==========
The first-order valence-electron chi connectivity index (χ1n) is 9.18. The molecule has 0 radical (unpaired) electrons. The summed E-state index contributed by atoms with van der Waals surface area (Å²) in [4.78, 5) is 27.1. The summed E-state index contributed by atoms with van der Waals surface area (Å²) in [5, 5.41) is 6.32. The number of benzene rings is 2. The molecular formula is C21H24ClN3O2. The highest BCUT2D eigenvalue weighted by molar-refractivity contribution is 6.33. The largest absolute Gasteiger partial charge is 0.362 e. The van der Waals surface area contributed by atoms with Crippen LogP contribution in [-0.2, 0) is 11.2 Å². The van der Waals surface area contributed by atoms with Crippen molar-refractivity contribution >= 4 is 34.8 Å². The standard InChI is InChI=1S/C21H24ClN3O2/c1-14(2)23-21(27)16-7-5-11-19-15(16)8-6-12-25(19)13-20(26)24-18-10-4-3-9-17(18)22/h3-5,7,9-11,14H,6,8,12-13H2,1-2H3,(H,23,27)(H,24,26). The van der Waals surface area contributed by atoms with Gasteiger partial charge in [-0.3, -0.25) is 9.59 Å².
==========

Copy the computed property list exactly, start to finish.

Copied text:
The first-order valence-electron chi connectivity index (χ1n) is 9.18. The molecule has 0 radical (unpaired) electrons. The summed E-state index contributed by atoms with van der Waals surface area (Å²) in [4.78, 5) is 27.1. The summed E-state index contributed by atoms with van der Waals surface area (Å²) in [5, 5.41) is 6.32. The number of benzene rings is 2. The molecular formula is C21H24ClN3O2. The highest BCUT2D eigenvalue weighted by molar-refractivity contribution is 6.33. The largest absolute Gasteiger partial charge is 0.362 e. The van der Waals surface area contributed by atoms with Crippen LogP contribution in [-0.2, 0) is 11.2 Å². The van der Waals surface area contributed by atoms with Crippen molar-refractivity contribution >= 4 is 34.8 Å². The standard InChI is InChI=1S/C21H24ClN3O2/c1-14(2)23-21(27)16-7-5-11-19-15(16)8-6-12-25(19)13-20(26)24-18-10-4-3-9-17(18)22/h3-5,7,9-11,14H,6,8,12-13H2,1-2H3,(H,23,27)(H,24,26). The van der Waals surface area contributed by atoms with Gasteiger partial charge in [-0.3, -0.25) is 9.59 Å².